If I were pressed to list three of my least favorite things, that list might look something like this:
- Direct sales parties
- Large, noisy crowds
- Unsolicited advice
That third item has become a bigger issue with the development of social media. It’s virtually impossible to post anything and not get some kind of advice you didn’t ask for.
Me, on Facebook (or Twitter): Cold Shower. Great way to start the day.
Unsolicted Advice: Start draining your water heater once a month to flush out the sediment. That helps the heating elements last longer.
Did I ask for advice on how better to maintain my water heater? No. I simply observed that I had started my day with a cold shower. Did the responder ask whether I regularly flush my water heater? No. They simply presumed that I needed to take a particular course of action.
That’s the problem with unsolicited advice: most of the time, it relies on presumptions. And, much of the time, those presumptions are inaccurate.
Unsolicited advice knows no bounds. You’ve probably received it with regard to parenting (Let him run! Boys need to be boys!), fashion (No self-respecting woman over 50 should be wearing short skirts), or your career (You shouldn’t put success at work above time with your family.) Most of the time, it’s not meant unkindly. It’s presented as a helpful suggestion.
So what’s the difference between sharing information and offering unsolicited advice? Think of it this way: if I go to a store in search of a specific item, the person who points me in the right direction is helping me do something I want to do. If, however, a salesperson points me toward a different item, they’re presuming to know something: what I really need, what I want, how I live my life. If they’re wrong, then all they’ve done is annoy me (at best) or insult me (at worst).
In the last year or so, I’ve made a concerted effort to stop offering unsolicited advice–on social media and in person. It’s been much harder than I expected, which gives me some idea of how often I did it before. (If you’ve been the recipient of my unwelcome meddling, I apologize.) I’ve tried to change my behavior by asking myself three important questions:
- Is this person asking a question or making a statement?
- Are they actually asking for help?
- Would it be appropriate to ask if they want help? (If I don’t know the person well enough to ask that question, I certainly don’t know them well enough to offer advice.)
As I said, taking myself out of the advice-giving business has been a constant effort. It’s more reflexive than most of us realize. The bigger challenge, though, is responding politely to the advice I receive from people I care about–people who, I know, are just trying to help, whether or not they know me well enough to actually be helpful.
I’m often encouraged to think about people’s motivations when I complain about their advice. The problem with that is, there’s no way for me to know someone else’s motivation for doing anything. So these are a few of the strategies I’ve adopted for responding to unsolicited advice, when I receive it.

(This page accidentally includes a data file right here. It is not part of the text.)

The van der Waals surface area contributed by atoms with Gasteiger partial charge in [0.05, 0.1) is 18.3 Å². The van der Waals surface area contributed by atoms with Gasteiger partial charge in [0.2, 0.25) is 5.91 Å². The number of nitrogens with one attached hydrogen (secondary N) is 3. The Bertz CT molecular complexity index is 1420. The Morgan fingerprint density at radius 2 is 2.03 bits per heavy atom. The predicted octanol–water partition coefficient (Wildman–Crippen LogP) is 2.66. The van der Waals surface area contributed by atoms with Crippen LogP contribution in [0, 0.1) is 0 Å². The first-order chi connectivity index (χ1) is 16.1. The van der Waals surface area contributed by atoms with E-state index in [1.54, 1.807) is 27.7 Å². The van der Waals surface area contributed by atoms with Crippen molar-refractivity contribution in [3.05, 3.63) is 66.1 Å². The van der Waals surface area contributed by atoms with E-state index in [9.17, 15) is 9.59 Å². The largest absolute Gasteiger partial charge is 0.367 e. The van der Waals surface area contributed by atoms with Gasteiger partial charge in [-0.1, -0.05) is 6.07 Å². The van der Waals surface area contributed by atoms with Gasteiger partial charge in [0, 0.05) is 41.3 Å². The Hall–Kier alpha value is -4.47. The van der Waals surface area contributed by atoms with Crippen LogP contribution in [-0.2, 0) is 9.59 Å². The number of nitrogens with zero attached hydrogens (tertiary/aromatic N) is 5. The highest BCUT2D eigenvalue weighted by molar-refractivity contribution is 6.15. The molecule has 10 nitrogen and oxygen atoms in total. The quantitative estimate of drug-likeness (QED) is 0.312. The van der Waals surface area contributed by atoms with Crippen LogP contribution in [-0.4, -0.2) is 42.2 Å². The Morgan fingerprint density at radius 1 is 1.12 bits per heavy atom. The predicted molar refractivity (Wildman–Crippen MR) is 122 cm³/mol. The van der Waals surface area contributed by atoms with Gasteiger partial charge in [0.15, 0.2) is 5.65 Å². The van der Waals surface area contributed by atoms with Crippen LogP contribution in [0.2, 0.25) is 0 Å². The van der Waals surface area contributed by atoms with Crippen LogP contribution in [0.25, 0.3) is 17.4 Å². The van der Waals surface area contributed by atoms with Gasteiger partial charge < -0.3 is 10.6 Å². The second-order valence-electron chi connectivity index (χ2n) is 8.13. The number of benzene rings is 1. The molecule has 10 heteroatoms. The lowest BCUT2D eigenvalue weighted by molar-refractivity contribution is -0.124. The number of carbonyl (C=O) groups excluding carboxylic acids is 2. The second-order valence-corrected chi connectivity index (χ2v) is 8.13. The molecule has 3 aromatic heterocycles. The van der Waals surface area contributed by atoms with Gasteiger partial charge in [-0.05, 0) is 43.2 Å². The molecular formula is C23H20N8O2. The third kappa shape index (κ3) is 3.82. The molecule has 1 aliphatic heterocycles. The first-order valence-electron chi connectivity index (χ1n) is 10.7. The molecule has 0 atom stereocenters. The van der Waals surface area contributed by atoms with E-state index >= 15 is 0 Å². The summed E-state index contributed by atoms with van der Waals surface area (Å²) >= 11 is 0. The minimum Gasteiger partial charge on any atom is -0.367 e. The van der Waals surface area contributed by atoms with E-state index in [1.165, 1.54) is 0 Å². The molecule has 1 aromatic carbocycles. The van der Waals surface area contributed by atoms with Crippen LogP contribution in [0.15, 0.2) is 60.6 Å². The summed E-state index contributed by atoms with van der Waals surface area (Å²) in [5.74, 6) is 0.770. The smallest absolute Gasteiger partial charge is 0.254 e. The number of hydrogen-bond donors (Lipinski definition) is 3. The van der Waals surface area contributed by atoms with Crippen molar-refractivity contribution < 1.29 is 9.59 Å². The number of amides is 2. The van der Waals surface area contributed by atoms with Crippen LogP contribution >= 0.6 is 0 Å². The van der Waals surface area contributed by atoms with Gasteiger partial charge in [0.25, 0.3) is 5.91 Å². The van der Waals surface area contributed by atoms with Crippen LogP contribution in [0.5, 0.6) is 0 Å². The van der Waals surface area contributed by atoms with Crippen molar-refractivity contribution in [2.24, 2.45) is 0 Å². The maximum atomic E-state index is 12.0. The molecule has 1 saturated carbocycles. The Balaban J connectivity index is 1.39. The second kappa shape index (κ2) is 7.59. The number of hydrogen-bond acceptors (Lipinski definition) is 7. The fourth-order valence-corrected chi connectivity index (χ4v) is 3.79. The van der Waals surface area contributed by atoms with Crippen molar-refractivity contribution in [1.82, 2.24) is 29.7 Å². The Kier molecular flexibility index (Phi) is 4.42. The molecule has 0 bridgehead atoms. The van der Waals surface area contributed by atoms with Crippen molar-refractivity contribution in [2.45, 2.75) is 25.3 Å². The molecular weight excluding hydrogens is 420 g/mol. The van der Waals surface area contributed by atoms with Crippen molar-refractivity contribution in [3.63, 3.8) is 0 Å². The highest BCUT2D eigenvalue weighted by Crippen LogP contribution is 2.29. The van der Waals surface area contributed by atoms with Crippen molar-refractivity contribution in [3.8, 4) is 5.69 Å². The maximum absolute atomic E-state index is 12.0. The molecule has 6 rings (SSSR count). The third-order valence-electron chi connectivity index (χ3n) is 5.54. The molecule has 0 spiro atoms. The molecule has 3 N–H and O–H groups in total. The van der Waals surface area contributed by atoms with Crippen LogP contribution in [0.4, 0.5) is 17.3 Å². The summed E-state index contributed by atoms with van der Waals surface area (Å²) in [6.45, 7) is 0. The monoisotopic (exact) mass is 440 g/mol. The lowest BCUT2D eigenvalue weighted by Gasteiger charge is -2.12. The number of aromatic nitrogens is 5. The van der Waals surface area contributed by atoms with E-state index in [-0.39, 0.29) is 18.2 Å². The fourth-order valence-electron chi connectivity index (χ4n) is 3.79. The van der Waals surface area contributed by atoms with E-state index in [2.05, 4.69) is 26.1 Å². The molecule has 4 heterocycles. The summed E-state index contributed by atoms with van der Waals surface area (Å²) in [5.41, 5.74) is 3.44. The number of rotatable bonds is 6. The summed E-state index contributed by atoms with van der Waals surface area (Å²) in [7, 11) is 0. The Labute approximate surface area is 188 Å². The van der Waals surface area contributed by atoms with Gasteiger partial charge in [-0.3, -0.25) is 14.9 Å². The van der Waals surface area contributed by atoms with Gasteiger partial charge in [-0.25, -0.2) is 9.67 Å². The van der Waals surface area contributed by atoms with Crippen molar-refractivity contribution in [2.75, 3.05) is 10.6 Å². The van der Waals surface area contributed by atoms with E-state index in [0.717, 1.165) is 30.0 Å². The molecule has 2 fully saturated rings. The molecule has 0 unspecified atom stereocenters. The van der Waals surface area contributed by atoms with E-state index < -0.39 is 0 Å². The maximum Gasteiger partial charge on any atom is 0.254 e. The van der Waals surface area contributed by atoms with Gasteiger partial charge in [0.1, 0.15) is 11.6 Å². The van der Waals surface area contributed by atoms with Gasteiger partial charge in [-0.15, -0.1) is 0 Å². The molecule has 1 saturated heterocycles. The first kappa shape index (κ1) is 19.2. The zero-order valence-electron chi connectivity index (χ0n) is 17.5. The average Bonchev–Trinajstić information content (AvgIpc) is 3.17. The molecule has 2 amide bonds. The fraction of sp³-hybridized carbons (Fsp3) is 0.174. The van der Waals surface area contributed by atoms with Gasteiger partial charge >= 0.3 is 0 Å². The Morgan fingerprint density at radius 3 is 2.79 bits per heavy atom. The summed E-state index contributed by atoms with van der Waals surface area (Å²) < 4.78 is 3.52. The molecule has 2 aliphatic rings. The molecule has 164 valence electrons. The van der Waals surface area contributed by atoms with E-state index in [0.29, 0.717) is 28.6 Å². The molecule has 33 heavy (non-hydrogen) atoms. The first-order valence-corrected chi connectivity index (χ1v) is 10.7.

Accept and abandon
This is the simplest approach. I say “Thanks, I might try that,” or “Hm, I’ll have to think about that.” Then I forget all about it.
Decline and abandon
This one is trickier because it involves making clear the fact that I won’t be accepting a particular suggestion. Sometimes, though, that’s necessary. When my son was younger, for instance, I received all manner of advice about ways to address ADHD without traditional medications. I had no intention of taking medical advice from armchair physicians, so my usual response was something like “Meds have worked well for us so far. We’re sticking with them.” Then, once again, I’d forget all about it.
Turn it into a joke
I was in my early 20’s when my aunt advised me to rethink my eating habits. Actually, what she said was “You don’t want to be eating like that until you get your man.”
This was an aunt I didn’t see very often–she was in town for a visit with my dad–so I knew her advice (while unwelcome and, frankly, offensive) wasn’t something I’d have to deal with regularly. I also knew I had to be polite, in spite of the fact that she’d crossed a line.
“Any man who wants to marry me will have to love a woman who likes to eat,” I said. She laughed, and that was that.
Shut it down
Sometimes, people don’t take the hint. They offer advice–you accept and abandon. They offer the same advice again–you decline and abandon. They presume to know what you should be doing, and they won’t stop until you follow their directions.
Unless you’re comfortable with the idea that you might be ending a relationship, shutting them down is a bad idea. But when I’ve come to that point, I’ll say something like “You’ve suggested that many times. We obviously don’t agree on how I should handle this, so how about we just let it go.”
An even stronger approach would be to say outright “I’m not going to do that.” In either case, you risk hurt feelings–but you also make it impossible for anyone to miss the point.
As you’ve been reading this, you might have thought I can’t believe she’s giving advice about how to avoid giving advice. I write this blog assuming those who want the information I’m putting out there will come here to read it. Those who don’t will go somewhere else.
I don’t do high-pressure email campaigns. I don’t even make a big effort to attract subscribers. In the end, I only know what works for me. And when you’re interested in hearing about that, you know where to find me.